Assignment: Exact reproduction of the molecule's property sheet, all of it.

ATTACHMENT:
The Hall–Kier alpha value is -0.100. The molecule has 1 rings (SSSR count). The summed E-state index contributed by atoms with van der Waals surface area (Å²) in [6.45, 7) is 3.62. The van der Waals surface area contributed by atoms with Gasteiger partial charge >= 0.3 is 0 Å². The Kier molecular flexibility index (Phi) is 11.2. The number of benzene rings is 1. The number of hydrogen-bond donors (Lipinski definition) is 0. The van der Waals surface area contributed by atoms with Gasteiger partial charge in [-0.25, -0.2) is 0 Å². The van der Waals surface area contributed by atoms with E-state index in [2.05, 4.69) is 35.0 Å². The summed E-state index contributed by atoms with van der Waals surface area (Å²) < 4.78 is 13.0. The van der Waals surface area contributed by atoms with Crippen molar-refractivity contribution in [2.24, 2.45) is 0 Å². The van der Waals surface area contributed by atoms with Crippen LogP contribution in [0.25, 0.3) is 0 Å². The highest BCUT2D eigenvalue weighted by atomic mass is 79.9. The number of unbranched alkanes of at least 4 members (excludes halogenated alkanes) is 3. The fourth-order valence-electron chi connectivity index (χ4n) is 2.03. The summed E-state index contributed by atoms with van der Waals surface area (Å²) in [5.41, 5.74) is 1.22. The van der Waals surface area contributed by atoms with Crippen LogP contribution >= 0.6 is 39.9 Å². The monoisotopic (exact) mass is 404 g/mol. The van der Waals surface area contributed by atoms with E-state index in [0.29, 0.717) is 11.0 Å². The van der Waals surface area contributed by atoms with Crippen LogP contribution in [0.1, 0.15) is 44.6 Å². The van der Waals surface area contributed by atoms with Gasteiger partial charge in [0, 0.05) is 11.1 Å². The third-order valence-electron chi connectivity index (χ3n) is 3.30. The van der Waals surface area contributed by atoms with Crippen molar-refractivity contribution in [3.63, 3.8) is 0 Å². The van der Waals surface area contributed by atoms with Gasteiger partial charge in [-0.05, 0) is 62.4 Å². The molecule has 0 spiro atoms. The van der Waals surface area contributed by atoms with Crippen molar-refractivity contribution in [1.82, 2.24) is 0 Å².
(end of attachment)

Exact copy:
The Hall–Kier alpha value is -0.100. The molecule has 1 rings (SSSR count). The summed E-state index contributed by atoms with van der Waals surface area (Å²) in [6.45, 7) is 3.62. The van der Waals surface area contributed by atoms with Gasteiger partial charge >= 0.3 is 0 Å². The Kier molecular flexibility index (Phi) is 11.2. The number of benzene rings is 1. The number of hydrogen-bond donors (Lipinski definition) is 0. The van der Waals surface area contributed by atoms with Gasteiger partial charge in [-0.25, -0.2) is 0 Å². The van der Waals surface area contributed by atoms with E-state index in [2.05, 4.69) is 35.0 Å². The summed E-state index contributed by atoms with van der Waals surface area (Å²) < 4.78 is 13.0. The van der Waals surface area contributed by atoms with Crippen molar-refractivity contribution in [2.24, 2.45) is 0 Å². The van der Waals surface area contributed by atoms with Crippen LogP contribution in [0.25, 0.3) is 0 Å². The highest BCUT2D eigenvalue weighted by atomic mass is 79.9. The number of unbranched alkanes of at least 4 members (excludes halogenated alkanes) is 3. The fourth-order valence-electron chi connectivity index (χ4n) is 2.03. The summed E-state index contributed by atoms with van der Waals surface area (Å²) in [5.41, 5.74) is 1.22. The van der Waals surface area contributed by atoms with Crippen LogP contribution >= 0.6 is 39.9 Å². The monoisotopic (exact) mass is 404 g/mol. The van der Waals surface area contributed by atoms with E-state index in [0.29, 0.717) is 11.0 Å². The van der Waals surface area contributed by atoms with Crippen LogP contribution in [0.1, 0.15) is 44.6 Å². The van der Waals surface area contributed by atoms with Gasteiger partial charge in [0, 0.05) is 11.1 Å². The third-order valence-electron chi connectivity index (χ3n) is 3.30. The van der Waals surface area contributed by atoms with Crippen molar-refractivity contribution in [3.63, 3.8) is 0 Å². The van der Waals surface area contributed by atoms with Gasteiger partial charge in [-0.05, 0) is 62.4 Å². The molecule has 0 spiro atoms. The van der Waals surface area contributed by atoms with Crippen molar-refractivity contribution in [1.82, 2.24) is 0 Å².